This was the first time I can recollect having written a word that I had previously avoided like the Coronavirus/Plague. The word that took so long to alight on my page (or flash in pixels) was patriarchy. I wouldn't be using that word if I hadn't discovered its meaning within a framework of #NVC i.e. the body of understanding proliferating from the legacy of Marshall Rosenberg.

The richest exploration, for my money, of the paradigm shifts that the world need now was provided  to the East Point Peace Academy YouTube Channel by Miki Kashtan. Miki Kashtan's previous blogging (from February 2013) around one of my poems I just hyperlinked so that I/we can return to extract more of its juice in showing the shortcoming of my compassion at the time I wrote that poem, and, sadly also in many subsequent times I have read words written by others not-trained as I have been privileged to be in the clarity of separation of observation/ judgement/ feelings/ needs/ values/ requests etc
So here's the UNMISSABLE (IMHO) Film of 2020, eclipsing the 007 movie, Spectre, that the #PandemicEra led to be postponed for launch currently to the 26th October 2020:

And here's just a paragraph from what I call “The Film of The Year so Far” (#PandemicEra #BuddhistEthics #SacredEconomics #LivingPlanetPolitics blog rating: 5 stars). This is the first section in Miki Kashtan's world-view that has got me, as I hope it will “get you”, looking more closely at what alliances might be formed in arriving at a shared understanding of, and addressing, patriarchy?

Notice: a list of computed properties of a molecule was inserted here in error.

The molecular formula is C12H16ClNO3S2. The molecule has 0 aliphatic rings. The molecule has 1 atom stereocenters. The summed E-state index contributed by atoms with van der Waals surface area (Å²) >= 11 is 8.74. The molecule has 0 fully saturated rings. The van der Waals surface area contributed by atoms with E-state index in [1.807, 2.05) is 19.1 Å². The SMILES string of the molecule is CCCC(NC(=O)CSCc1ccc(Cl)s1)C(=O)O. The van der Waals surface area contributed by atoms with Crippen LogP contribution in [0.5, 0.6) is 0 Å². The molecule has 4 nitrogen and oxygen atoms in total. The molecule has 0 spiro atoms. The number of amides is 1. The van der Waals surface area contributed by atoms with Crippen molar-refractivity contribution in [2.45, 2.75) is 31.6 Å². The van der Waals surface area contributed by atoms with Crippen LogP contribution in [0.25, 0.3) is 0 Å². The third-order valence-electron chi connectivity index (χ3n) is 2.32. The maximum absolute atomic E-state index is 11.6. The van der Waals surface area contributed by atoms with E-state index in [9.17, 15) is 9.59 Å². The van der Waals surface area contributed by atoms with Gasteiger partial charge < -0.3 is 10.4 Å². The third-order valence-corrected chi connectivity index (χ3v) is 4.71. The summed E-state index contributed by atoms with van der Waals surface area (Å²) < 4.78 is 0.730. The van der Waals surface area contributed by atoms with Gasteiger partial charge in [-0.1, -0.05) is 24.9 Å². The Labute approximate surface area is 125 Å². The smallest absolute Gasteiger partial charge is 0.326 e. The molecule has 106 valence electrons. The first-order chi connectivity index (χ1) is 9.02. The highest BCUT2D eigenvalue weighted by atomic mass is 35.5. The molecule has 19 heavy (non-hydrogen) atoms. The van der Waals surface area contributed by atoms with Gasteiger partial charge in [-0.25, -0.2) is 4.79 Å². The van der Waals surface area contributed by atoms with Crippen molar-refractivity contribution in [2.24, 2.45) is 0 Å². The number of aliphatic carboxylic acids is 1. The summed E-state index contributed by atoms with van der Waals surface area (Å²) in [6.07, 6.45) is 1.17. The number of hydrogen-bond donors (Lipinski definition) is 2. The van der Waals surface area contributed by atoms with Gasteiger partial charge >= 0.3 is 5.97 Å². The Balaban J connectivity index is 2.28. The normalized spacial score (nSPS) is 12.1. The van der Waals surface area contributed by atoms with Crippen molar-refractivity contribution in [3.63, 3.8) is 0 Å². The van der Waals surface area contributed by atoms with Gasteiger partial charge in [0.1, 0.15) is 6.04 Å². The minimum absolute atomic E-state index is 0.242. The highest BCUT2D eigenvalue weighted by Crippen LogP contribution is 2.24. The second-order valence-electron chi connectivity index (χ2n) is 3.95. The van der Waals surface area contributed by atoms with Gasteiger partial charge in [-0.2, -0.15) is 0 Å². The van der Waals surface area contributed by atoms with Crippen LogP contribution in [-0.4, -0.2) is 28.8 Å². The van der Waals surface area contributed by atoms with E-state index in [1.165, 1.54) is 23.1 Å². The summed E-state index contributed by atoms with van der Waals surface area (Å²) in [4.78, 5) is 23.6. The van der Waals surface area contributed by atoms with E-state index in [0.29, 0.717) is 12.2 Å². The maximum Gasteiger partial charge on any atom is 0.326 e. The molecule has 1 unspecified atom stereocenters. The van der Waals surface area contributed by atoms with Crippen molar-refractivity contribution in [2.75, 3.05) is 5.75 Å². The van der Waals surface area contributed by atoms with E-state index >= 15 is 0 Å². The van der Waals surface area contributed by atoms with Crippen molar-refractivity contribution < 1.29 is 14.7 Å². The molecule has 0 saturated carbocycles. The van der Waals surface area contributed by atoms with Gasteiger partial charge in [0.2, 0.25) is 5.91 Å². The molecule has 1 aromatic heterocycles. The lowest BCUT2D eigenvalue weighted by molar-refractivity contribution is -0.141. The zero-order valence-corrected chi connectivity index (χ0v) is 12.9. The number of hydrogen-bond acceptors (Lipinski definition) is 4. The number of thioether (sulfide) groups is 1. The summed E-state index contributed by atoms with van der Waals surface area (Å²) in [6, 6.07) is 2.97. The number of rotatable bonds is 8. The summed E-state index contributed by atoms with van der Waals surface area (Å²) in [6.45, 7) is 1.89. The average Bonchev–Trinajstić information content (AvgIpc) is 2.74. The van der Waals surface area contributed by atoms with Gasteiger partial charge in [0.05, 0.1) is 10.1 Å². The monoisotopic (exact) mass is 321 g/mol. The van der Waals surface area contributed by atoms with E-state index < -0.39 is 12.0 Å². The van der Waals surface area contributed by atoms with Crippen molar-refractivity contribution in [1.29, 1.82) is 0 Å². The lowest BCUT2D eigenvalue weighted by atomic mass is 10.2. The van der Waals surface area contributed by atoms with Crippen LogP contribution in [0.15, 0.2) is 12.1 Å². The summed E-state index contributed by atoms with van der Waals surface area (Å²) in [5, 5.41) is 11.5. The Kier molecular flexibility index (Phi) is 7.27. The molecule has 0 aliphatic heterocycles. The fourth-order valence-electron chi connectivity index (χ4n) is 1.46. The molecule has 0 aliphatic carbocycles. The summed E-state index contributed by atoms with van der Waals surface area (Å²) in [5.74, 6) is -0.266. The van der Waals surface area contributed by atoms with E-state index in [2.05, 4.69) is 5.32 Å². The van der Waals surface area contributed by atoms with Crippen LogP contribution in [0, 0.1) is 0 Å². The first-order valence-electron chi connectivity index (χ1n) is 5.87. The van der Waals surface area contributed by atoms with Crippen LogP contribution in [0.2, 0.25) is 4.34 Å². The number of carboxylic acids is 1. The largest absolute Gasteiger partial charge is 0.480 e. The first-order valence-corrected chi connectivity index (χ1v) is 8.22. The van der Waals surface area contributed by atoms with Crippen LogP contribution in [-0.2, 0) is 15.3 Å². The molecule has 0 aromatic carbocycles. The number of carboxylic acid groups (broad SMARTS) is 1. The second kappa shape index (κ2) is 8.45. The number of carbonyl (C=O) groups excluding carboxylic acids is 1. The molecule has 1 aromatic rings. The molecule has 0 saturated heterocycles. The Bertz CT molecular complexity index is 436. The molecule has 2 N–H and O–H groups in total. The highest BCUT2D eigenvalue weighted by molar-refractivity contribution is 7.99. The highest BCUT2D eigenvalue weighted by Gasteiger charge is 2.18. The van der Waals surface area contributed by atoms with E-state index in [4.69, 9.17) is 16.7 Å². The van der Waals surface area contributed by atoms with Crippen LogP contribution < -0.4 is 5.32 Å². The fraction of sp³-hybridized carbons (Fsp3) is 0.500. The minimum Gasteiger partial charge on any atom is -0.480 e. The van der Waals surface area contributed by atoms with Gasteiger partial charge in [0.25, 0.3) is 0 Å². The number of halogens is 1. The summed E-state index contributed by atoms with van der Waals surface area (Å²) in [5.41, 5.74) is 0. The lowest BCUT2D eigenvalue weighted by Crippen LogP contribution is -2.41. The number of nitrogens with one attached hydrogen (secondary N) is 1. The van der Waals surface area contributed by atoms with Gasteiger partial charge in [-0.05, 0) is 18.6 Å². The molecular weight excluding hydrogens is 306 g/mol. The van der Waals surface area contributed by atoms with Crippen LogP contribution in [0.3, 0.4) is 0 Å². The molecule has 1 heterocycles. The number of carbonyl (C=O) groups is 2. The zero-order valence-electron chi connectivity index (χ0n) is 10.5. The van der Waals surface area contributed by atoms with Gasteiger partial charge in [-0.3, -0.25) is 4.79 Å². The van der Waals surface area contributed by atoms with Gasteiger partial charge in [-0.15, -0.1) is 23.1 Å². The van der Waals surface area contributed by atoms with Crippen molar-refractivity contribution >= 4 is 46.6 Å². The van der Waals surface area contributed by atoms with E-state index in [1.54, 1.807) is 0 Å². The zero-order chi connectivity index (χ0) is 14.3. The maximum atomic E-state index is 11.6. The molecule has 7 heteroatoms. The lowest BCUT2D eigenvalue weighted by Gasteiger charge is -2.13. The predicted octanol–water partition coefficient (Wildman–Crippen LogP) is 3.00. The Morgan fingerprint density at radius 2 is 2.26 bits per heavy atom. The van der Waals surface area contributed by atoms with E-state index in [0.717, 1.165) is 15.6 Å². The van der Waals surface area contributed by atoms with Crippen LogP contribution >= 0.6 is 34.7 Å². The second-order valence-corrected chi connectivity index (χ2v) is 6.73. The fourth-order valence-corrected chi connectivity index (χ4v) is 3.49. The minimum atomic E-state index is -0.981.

I put my hands in just about everything; I work from the smallest most-internal domain to global governance and it is always like a big choice what to focus on. I decided to focus on decision making because if we get decision-making right then we can go from there to making all the decisions that we need to make to create a collaborative nonviolent future. That's why I focused in this way and we'll see if that yields benefit. I look at the Coronavirus situation as something that is an opportunity in that exposes some things that were there for quite a while but were under the surface, and now suddenly there's crisis and there's the opportunity to see the cracks; so it's even more visible. We either have a nonviolent future or we have no future because the kind of present that we have -the way of living that is based on scarcity, separation and powerlessness- that comes from 7,000 years of patriarchy. The core essence of patriarchy is scarcity, separation and powerlessness. Patriarchy manifests in gender but isn't about gender; gender emerges from it. The two main things I see in patriarchy are control and either-or thinking. I'm going to try to show that in how we approach decision-making we can exit those and go to a nonviolent future of choice, togetherness and flow so that control is replaced by purpose and either-or thinking is replaced by integration.